March 23, 2007

The Women Who Made Television Funny


A new book by David Tucker, The Women Who Made Television Funny, features Lucille Ball among some of her peers in a wonderful and articulate new book. The book features many photographs, notes within it's 215 pages.

Most of the bright and talented actresses who made America laugh in the 1950s are off the air today, but their pioneering Hollywood careers irrevocably changed the face of television comedy. These smart and sassy women successfully negotiated the hazards of the male-dominated workplace with class and humor, and the work they did in the 1950s is inventive still by today’s standards. Unable to fall back on strong language, shock value, or racial and sexual epithets, the female sitcom stars of the 1950s entertained with pure talent and screen savvy. As they did so, they helped to lay the foundation for the development of television comedy.

This book pays tribute to 10 prominent television actresses who played lead roles in popular comedy shows of the 1950s. Each chapter covers the works and personalities of one actress: Lucille Ball (I Love Lucy), Gracie Allen (The George Burns and Gracie Allen Show), Eve Arden (Our Miss Brooks), Spring Byington (December Bride), Joan Davis (I Married Joan), Anne Jeffreys (Topper), Donna Reed (The Donna Reed Show), Ann Sothern (Private Secretary and The Ann Sothern Show), Gale Storm (My Little Margie and The Gale Storm Show: Oh! Susanna), and Betty White (Life with Elizabeth). For each star, a career sketch is provided, concentrating primarily on her television work but also noting achievements in other areas. Appendices offer cast and crew lists, a chronology, and an additional biographical sketch of 10 less familiar actresses who deserve recognition.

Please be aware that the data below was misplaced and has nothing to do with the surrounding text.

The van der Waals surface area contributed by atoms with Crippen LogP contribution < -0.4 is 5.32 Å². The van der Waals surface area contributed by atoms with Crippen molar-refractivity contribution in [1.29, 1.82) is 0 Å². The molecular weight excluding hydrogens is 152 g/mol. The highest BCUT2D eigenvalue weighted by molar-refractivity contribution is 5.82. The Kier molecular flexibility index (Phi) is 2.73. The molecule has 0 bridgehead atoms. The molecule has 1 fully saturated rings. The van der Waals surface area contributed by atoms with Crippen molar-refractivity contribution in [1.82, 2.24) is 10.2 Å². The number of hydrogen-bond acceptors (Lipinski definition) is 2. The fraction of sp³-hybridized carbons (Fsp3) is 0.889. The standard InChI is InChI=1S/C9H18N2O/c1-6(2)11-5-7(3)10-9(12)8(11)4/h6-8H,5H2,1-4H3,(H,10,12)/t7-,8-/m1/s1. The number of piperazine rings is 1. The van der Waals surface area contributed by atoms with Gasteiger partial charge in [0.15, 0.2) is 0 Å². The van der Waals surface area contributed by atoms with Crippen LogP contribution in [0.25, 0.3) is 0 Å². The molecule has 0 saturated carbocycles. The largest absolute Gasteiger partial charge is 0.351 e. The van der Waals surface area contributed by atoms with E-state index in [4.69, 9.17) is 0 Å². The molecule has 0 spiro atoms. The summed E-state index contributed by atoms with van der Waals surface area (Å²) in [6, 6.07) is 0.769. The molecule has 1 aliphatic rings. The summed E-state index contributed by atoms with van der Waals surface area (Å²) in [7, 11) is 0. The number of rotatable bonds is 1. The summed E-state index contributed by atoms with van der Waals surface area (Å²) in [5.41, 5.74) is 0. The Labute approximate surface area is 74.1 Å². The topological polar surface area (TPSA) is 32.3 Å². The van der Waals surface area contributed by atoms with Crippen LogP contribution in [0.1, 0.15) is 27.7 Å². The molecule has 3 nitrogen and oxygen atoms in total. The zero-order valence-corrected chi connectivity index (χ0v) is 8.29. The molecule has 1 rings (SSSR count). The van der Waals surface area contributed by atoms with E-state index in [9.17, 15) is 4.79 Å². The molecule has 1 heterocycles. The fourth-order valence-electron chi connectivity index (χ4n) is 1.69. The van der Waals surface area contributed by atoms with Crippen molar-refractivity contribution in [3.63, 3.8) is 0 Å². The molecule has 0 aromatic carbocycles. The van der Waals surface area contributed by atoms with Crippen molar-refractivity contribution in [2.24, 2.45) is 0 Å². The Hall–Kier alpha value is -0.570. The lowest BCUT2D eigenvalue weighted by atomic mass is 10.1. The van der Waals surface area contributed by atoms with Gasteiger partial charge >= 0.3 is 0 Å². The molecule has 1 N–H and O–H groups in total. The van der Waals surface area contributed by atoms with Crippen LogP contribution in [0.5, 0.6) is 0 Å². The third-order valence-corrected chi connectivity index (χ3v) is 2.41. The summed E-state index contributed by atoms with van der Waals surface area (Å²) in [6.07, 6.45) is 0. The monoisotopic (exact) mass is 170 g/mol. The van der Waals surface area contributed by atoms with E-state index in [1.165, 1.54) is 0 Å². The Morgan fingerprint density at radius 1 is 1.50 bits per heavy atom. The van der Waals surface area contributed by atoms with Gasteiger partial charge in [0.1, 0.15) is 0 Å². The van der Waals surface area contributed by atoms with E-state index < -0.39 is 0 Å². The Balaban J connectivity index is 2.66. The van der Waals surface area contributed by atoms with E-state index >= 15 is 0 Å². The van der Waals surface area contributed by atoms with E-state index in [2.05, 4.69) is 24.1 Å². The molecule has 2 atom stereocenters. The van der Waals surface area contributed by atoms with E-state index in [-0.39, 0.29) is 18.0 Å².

David C. Tucker is a free-lance writer and public library administrator who lives outside Atlanta, Georgia. He has served as a book reviewer for Library Journal.

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